Thursday

19th Apr 2018

Investigation

Tory and National Front websites hid Facebook tracking pixel

  • The website of the Front National party has the controversial Facebook tracking pixel (Photo: Peter Teffer)

At least eleven European political parties - including the UK's Conservative Party and France's National Front - currently have a controversial Facebook tracking tool on their website.

Two EU agencies and the Nordic Council also used it on their websites.

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  • The code for the Facebook tracking tool. (Photo: Screenshot Norden.org)

The tool, a pixel, allows Facebook to track visitors by placing files on their device called cookies, which store that they have visited that website.

The website's owner can then buy advertisements targeted specifically to those Facebook users that have visited the website. Specific tailoring to certain parts of the website is also possible.

The tracking mechanism is controversial because the pixel cannot be seen with the naked eye, and website visitors are often not clearly informed.

On Wednesday (11 April), Facebook CEO Mark Zuckerberg told the US House of Representatives that he did not know how many pixel trackers existed on the internet.

A court in Brussels said last February that the Facebook pixel is a violation of privacy rights - a ruling Facebook has appealed.

Earlier this week Willem Debeuckelaere, head of the Belgian data protection authority, said that those that put the pixel on their website were "strictly speaking complicit in undermining privacy legislation".

Belgian media reported on Wednesday that several Flemish government websites had invisible Facebook pixels on their websites. The same day, Dutch media revealed that some health insurers and a hospital had been tracking users through the pixels.

On Thursday, the entire Lower House of the Dutch parliament said they wanted to discuss the issue with the government - while at least one political party still uses the invisible pixels on its website.

Pixel helper

EUobserver looked at the websites of dozens of European political parties, the major EU institutions, and all EU agencies.

By using a plug-in in the Google Chrome browser called Facebook Pixel Helper, this website was able to identify lines in the website's source codes that looked like the pixel.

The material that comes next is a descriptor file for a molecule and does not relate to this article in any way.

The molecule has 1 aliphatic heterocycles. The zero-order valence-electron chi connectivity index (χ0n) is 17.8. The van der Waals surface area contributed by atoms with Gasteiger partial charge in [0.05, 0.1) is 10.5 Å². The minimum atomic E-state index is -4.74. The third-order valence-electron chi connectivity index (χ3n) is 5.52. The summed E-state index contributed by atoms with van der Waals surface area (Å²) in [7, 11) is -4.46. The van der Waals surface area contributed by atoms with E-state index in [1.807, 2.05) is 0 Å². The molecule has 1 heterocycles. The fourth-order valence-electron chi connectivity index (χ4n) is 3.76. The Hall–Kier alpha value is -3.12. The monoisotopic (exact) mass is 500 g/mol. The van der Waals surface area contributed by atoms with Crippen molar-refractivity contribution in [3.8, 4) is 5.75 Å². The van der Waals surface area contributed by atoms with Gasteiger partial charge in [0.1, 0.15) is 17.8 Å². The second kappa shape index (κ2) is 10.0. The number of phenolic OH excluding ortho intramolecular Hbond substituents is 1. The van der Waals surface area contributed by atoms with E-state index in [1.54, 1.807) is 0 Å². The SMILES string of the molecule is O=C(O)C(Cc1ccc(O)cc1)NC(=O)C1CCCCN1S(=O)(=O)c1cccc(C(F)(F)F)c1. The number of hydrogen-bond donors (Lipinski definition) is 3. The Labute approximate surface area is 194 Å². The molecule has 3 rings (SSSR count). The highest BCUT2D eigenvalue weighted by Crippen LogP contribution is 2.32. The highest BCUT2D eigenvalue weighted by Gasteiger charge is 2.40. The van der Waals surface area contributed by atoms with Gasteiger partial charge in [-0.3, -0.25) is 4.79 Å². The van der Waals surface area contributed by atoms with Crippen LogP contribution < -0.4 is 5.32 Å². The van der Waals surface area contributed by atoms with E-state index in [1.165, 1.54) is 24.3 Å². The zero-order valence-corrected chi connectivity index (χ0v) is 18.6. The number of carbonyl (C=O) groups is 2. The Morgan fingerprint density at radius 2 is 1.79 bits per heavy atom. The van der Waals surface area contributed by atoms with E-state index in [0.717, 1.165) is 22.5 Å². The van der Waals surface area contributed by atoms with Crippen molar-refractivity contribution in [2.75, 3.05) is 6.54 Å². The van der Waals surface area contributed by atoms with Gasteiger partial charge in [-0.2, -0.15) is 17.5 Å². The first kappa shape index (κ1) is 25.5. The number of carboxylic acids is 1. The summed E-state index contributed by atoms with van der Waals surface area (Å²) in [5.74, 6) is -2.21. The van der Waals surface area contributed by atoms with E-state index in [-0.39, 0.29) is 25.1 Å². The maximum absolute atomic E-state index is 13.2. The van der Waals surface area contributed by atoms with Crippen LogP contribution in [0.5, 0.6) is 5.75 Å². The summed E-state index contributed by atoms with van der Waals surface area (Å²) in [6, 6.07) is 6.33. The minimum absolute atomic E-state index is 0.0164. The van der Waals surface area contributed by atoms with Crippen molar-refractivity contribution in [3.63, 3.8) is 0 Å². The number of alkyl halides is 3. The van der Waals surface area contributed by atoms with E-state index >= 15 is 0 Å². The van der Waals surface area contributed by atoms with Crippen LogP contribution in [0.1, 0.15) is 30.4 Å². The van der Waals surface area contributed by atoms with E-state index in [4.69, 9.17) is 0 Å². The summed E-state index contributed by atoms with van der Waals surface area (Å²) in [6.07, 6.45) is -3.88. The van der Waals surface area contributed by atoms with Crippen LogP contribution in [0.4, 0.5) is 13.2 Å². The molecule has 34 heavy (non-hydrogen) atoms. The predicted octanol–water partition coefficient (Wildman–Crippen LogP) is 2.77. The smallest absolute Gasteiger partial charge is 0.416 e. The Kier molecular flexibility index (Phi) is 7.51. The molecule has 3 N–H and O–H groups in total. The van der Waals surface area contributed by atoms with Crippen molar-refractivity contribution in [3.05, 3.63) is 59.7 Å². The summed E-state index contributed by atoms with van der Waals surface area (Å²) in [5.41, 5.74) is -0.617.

The plug-in was developed by Facebook itself, to help website administrators double-check if the pixel was working correctly.

By opening up the source codes of the websites, EUobserver could then establish whether the Facebook pixel was there. The presence of the pixel does not reveal how it is used.

We found it in the websites of a range of EU political parties, from left-wing to right-wing and from different corners of the continent.

From left-wing to right-wing

The parties that had websites with Facebook pixels were: the Bulgarian Socialist Party, the Conservatives (UK), Forum for Democracy (the Netherlands), National Front (France), the Liberal Democrats (UK), the Nationalist Party (Malta), the New Austria and Liberal Forum, New Flemish Alliance (Belgium), Save Romania Union, Sinn Fein (Ireland), and Venstre (Denmark).

According to Belgian media, the Flemish centre-left Social Democrat Party also had the pixel, but this appeared to have been removed.

EUobserver also found that the pixel was present in the website of two of the EU's agencies: the Malta-based European Asylum Support Office (EASO), and the European Institute of Innovation & Technology (EIT) in Budapest.

"The tracking pixel was included on our website in order to measure the outreach of our social media campaigns, including views and impressions," said EASO spokesman Anis Cassar.

"I would emphasise that EASO has a specific cookie policy in this regard, in line with the policy applied by the European Commission and other EU institutions and agencies," Cassar said.

The agency's website does say that social media may install cookies, but only on a webpage that is reached if the user first clicks on the word 'legal' in the footer and then scrolls down to a link to EASO's cookie policy.

"EASO is currently looking into reviewing the use of the tracking pixel," added Cassar.

The EIT told EUobserver on Thursday evening (12 April) that the Facebook pixel had been removed that day after questions from this website.

'More relevant content'

The Nordic Council, a cooperation network of Denmark, Finlance, Iceland, Norway, Sweden, the Faroe Islands, Greenland, and Aland islands, also used the pixel.

"We have installed the Facebook pixel in order to expose more relevant content on Facebook for website visitors," said Marita Hoydal, the Nordic Council's digital editor.

"This is mainly career opportunities or free publications and news about specific subjects that the user has showed interest in on our website," she said.

Hoydal added that her organisation was "looking into the matter" in light of the EU's general data protection regulation that will come into force next month.

The pixel was not found to be present on the websites of the European Commission, the European Parliament, the Council of the EU, the Committee of the Regions, the European Economic and Social Committee, the Court of Justice, the Court of Auditors, the websites belonging to the political groups in the European Parliament, the European Space Agency, or the 28 data protection authorities.

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